GW Researcher: “There is no such thing as a safe tan.”
One week after Govenor Andrew Cuomo signed legislation limiting children's use of tanning beds, researchers from the GW School of Medicine and Health Sciences have concluded that there is no such thing as a safe tan.
The findings have been published in the journal Nature Communications.
Researcher Edward C. De Fabo said this is the first time that UV-induced tanning, traditionally thought to protect against skin cancer, is shown to be directly involved in melanoma formation in mammals.
"Skin melanoma is the most lethal of the skin cancers," De fabo said. "Our study shows that we were able to discover this new role for melanin by cleanly separating UVA from UVB and exposing our experimental melanoma animal model with these separated wavebands using our unique UV light system designed and set up at GW. Dermatologists have been warning for years there is no such thing as a safe tan and this new data appears to confirm this."
Their research uses a mammalian model to investigate melanoma formed in response to precise spectrally defined ultraviolet wavelengths and biologically relevant doses. They show that melanoma induction by ultraviolet A (320-400 nm) requires the presence of melanin pigment and is associated with oxidative DNA damage within melanocytes. In contrast, ultraviolet B radiation (280-320 nm) initiates melanoma in a pigment-independent manner associated with direct ultraviolet B DNA damage. The researchers identified two ultraviolet wavelength-dependent pathways for the induction of CMM and the study describes an unexpected and significant role for melanin within the melanocyte in melanoma genesis.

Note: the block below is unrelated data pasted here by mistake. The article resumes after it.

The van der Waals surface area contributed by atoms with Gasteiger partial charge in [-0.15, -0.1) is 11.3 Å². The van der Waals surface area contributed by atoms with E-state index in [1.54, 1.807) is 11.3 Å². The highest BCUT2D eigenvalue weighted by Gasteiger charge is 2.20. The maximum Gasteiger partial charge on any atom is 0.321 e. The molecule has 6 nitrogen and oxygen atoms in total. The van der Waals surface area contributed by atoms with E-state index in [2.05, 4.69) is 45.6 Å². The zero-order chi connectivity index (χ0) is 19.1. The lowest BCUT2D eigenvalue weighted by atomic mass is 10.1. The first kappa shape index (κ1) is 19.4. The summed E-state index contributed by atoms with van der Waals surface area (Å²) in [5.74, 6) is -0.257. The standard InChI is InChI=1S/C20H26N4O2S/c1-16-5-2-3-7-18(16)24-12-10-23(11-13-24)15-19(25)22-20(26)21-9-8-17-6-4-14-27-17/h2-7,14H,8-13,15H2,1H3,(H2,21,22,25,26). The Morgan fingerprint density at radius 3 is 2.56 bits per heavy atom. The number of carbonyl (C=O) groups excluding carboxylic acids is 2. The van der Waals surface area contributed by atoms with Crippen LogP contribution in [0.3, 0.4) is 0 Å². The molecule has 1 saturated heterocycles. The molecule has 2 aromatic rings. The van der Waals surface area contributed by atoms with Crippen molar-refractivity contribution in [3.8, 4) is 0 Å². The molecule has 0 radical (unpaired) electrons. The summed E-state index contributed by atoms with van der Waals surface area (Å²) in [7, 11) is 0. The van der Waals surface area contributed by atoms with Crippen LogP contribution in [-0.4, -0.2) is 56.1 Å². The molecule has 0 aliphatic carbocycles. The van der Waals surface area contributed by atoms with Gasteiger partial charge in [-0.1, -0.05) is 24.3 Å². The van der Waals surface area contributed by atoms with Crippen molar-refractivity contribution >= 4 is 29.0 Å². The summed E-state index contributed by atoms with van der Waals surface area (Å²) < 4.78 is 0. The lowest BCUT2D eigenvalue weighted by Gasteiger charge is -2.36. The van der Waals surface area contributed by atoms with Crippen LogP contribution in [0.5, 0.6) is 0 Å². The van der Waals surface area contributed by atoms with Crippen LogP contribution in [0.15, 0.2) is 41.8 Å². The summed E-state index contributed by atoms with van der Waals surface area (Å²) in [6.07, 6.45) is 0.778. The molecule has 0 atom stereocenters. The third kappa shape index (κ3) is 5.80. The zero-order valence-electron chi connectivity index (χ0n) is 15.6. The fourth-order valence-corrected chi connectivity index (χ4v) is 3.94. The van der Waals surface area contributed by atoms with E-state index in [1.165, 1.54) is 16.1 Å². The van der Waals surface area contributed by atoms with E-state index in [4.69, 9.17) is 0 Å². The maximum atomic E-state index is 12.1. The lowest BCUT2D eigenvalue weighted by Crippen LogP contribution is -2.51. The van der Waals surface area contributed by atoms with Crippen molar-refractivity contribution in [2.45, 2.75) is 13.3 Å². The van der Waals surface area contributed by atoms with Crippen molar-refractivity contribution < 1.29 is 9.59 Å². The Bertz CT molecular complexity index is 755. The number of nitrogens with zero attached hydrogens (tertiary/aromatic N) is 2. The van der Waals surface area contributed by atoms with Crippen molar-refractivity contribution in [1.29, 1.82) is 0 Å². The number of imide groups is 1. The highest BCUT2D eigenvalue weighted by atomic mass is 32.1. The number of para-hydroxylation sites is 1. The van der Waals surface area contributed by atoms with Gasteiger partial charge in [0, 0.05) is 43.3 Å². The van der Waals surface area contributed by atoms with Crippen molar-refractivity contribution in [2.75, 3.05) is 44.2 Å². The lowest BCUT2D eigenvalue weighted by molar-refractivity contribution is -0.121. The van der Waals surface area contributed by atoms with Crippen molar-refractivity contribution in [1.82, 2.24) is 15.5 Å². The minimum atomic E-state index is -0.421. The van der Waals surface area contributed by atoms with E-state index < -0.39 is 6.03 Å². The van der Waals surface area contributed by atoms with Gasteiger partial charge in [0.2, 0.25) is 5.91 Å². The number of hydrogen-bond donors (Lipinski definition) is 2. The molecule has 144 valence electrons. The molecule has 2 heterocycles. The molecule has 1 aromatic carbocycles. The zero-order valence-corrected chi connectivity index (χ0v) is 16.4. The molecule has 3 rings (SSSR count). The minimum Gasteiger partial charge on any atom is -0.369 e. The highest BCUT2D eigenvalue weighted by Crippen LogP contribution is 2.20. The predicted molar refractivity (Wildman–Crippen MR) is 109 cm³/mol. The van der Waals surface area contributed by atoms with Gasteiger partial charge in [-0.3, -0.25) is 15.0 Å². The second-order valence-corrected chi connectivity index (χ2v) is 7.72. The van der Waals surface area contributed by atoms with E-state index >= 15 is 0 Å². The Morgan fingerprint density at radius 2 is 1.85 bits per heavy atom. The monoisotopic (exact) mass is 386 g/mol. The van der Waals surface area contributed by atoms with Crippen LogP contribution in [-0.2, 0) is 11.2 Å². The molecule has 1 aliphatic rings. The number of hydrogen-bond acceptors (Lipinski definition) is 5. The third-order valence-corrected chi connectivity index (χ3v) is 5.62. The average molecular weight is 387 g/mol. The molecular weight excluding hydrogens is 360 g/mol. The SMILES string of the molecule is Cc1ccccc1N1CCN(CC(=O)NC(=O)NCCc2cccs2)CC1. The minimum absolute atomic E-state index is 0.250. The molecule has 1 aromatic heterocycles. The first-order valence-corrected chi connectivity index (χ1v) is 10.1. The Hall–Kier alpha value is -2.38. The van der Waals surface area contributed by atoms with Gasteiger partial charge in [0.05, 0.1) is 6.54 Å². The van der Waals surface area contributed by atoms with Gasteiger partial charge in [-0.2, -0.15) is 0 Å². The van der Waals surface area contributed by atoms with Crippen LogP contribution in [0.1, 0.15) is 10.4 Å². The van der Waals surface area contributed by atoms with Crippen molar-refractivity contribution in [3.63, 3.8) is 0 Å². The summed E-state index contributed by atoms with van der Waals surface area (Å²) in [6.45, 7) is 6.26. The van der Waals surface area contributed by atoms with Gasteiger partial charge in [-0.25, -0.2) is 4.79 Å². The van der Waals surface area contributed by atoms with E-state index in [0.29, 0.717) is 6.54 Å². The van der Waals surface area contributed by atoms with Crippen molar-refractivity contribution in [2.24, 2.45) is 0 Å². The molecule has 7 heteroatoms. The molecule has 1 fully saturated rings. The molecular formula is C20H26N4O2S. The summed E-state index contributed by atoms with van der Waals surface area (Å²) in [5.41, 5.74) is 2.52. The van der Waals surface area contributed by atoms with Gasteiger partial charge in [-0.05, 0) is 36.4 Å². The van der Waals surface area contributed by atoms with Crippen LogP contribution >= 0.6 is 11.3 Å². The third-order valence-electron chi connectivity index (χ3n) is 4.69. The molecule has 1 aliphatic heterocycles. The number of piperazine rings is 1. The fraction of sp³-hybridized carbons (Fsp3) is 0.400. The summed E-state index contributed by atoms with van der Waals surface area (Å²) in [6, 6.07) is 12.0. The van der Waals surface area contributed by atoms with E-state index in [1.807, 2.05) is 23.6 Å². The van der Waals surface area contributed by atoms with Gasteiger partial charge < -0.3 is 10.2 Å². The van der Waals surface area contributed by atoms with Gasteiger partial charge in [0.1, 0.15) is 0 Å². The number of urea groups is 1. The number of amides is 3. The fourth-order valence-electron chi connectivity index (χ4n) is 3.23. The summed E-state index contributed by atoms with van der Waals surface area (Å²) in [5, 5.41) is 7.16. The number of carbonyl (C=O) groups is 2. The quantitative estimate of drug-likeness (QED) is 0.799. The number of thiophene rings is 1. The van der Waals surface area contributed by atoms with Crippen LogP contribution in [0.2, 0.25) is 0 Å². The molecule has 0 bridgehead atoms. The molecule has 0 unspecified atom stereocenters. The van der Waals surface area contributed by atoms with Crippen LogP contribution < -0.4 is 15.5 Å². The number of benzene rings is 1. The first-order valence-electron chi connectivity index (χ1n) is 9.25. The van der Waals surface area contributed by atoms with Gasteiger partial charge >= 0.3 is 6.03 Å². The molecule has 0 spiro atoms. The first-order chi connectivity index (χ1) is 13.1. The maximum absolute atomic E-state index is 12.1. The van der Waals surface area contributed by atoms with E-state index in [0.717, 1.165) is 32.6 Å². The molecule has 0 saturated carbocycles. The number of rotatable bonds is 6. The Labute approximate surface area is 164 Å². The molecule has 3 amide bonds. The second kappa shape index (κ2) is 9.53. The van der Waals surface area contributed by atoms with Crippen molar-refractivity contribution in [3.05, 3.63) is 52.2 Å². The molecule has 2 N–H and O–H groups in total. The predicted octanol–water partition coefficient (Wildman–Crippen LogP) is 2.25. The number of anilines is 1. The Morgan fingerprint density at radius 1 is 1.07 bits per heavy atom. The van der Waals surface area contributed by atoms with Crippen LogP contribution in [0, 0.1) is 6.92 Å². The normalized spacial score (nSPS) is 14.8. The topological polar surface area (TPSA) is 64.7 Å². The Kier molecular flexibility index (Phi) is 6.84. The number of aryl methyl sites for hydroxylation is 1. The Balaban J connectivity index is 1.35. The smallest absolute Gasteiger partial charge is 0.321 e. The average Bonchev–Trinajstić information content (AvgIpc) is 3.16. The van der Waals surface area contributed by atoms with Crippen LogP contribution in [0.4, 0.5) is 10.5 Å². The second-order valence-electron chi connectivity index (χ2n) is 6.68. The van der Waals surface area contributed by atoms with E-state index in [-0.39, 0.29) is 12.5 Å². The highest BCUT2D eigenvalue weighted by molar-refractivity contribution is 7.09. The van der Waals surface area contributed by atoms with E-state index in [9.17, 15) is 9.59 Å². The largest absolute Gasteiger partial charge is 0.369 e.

"Also new is our discovery that UV induction of melanin, as a melanoma-causing agent, works when skin is exposed only to UVA and not UVB radiation," De Fabo said. "This is especially important since melanoma formation has been correlated with sunbed use as many epidemiological studies have shown. One possible reason for this is that tanning lamps are capable of emitting UVA radiation up to 12 times, or higher, the UVA intensity of sunlight at high noon. Melanin plus UVA is known to cause photo-oxidation, a suspected, but still to be proved, mechanism for the formation of melanoma as we describe in our study."